Puerto Rico’s besieged governor resigned late Wednesday, following more than 10 days of unrelenting public demands for him to step down, including a protest on Monday that was one of the largest in the island’s history.
After spending several minutes ticking off a list of his accomplishments in a recorded message, Gov. Ricardo Rossello announced that his resignation will take effect on Aug. 2.
Rossello’s ability to govern the U.S. territory had grown increasingly tenuous in the days since Puerto Ricans learned of leaked messages between him and several top aides.
From the hundreds of pages of profane, sexist and homophobic messages, many Puerto Ricans focused on one exchange in particular — a joke about bodies accumulating after Hurricane Maria decimated the island in September 2017. That comment, many said, was cruel and unforgivable.
“I was furious; I am furious,” said Gilda G. Garcia, 75, one of hundreds of thousands of Puerto Ricans to join in recent protests in San Juan.
Before his resignation, Rossello had apologized but publicly vowed to stay on the job. Day after day, even as scores of politicians asked him to resign and protesters spray-painted the walls of the capital with messages calling him evil and corrupt, Rossello dug in his heels.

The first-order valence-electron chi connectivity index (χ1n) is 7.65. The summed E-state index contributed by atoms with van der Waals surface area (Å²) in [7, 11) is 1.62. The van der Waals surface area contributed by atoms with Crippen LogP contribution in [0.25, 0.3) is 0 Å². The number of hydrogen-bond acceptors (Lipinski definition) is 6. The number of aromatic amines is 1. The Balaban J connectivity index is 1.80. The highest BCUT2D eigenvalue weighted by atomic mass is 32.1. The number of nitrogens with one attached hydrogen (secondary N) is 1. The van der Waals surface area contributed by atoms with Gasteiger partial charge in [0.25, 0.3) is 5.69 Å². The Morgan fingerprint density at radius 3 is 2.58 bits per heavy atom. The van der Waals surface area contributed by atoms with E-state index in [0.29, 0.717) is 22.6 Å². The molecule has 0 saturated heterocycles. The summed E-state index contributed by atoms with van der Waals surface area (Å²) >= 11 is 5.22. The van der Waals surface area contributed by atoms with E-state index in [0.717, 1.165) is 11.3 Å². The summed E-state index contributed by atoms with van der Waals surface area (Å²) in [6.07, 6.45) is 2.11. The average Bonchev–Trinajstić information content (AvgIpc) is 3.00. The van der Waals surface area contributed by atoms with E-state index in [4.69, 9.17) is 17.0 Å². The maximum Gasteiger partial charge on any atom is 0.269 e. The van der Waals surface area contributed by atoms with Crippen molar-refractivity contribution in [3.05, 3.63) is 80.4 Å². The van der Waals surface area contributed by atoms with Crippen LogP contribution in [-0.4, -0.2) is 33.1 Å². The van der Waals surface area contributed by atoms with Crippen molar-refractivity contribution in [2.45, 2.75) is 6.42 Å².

He had heard the people, he said during a recorded message Sunday, and therefore wouldn’t seek reelection in 2020.
For many Puerto Ricans, that wasn’t enough. He needed to leave now, they said. And he finally did, resigning 2½ years into his first term.
Many Puerto Ricans had awakened Wednesday expecting the governor to step down within hours, following multiple news reports that his resignation was imminent.
That expectation only swelled after news broke that three lawyers reviewing the leaked messages and researching impeachment at the behest of Puerto Rico’s House speaker, Carlos “Johnny” Mendez, told Nuevo Dia that the group had unanimously concluded that crimes had been committed.
This is huge! We got rid of the corruption!
But then, around 1 p.m. local time, the account of La Fortaleza tweeted saying that “incorrect rumors” were swirling and that Rossello remained on the job.
“He is in a process of reflection and of listening to the people,” the statement said.
About three hours later, Mendez — a member of Rossello’s New Progressive Party — told reporters at the Capitol that he intended to give the governor until the end of the day to resign. Mendez said that the impeachment process had already begun and that the only thing that would stop it was if Rossello were to resign. Finally, just before midnight, Rossello appeared in a video streaming on Facebook in which he sat stiffly at a desk flanked by both the U.S. and Puerto Rican flags. He clasped his hands while detailing his accomplishments — getting raises for teachers, defending the rights of the LGBT community and fighting against corruption, he said.
But after having prayed, thought of his children and considered the complaints, Rossello said, he had decided to resign, adding that he hoped his decision would act as call for reconciliation on the island.
“Thank you for the privilege,” he said solemnly.